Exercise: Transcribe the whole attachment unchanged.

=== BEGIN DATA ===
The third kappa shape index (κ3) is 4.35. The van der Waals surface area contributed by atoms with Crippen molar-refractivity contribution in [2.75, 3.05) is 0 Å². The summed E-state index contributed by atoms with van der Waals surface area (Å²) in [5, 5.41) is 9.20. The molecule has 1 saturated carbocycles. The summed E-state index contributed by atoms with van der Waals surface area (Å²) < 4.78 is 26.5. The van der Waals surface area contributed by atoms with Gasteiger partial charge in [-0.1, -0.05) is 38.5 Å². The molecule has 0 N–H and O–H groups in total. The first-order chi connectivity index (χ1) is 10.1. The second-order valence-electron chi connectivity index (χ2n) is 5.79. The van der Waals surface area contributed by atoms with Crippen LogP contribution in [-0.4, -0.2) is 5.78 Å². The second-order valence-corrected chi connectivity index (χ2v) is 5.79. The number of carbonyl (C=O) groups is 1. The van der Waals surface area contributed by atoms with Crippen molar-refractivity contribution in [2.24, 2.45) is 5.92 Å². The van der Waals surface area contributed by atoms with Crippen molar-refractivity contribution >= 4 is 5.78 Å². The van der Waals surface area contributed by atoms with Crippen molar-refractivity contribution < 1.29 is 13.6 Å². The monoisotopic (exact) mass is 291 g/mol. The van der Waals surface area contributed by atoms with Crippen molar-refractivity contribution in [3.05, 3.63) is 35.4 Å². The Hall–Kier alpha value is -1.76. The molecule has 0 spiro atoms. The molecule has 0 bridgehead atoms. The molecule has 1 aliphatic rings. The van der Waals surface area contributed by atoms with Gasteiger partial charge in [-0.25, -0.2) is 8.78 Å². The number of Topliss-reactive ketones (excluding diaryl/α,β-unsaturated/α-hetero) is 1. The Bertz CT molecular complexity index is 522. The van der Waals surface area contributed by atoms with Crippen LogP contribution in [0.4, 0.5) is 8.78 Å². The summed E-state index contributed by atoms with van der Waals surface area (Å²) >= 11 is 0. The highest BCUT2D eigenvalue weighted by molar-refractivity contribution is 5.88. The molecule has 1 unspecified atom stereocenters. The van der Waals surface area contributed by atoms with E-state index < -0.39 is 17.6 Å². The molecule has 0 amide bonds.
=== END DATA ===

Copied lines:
The third kappa shape index (κ3) is 4.35. The van der Waals surface area contributed by atoms with Crippen molar-refractivity contribution in [2.75, 3.05) is 0 Å². The summed E-state index contributed by atoms with van der Waals surface area (Å²) in [5, 5.41) is 9.20. The molecule has 1 saturated carbocycles. The summed E-state index contributed by atoms with van der Waals surface area (Å²) < 4.78 is 26.5. The van der Waals surface area contributed by atoms with Gasteiger partial charge in [-0.1, -0.05) is 38.5 Å². The molecule has 0 N–H and O–H groups in total. The first-order chi connectivity index (χ1) is 10.1. The second-order valence-electron chi connectivity index (χ2n) is 5.79. The van der Waals surface area contributed by atoms with Crippen LogP contribution in [-0.4, -0.2) is 5.78 Å². The second-order valence-corrected chi connectivity index (χ2v) is 5.79. The number of carbonyl (C=O) groups is 1. The van der Waals surface area contributed by atoms with Crippen molar-refractivity contribution in [2.24, 2.45) is 5.92 Å². The van der Waals surface area contributed by atoms with Crippen molar-refractivity contribution >= 4 is 5.78 Å². The van der Waals surface area contributed by atoms with Crippen molar-refractivity contribution < 1.29 is 13.6 Å². The monoisotopic (exact) mass is 291 g/mol. The van der Waals surface area contributed by atoms with Crippen molar-refractivity contribution in [3.05, 3.63) is 35.4 Å². The Hall–Kier alpha value is -1.76. The molecule has 0 spiro atoms. The molecule has 0 bridgehead atoms. The molecule has 1 aliphatic rings. The van der Waals surface area contributed by atoms with Gasteiger partial charge in [-0.25, -0.2) is 8.78 Å². The number of Topliss-reactive ketones (excluding diaryl/α,β-unsaturated/α-hetero) is 1. The Bertz CT molecular complexity index is 522. The van der Waals surface area contributed by atoms with Crippen LogP contribution in [0.4, 0.5) is 8.78 Å². The summed E-state index contributed by atoms with van der Waals surface area (Å²) >= 11 is 0. The highest BCUT2D eigenvalue weighted by molar-refractivity contribution is 5.88. The molecule has 1 unspecified atom stereocenters. The van der Waals surface area contributed by atoms with E-state index < -0.39 is 17.6 Å². The molecule has 0 amide bonds.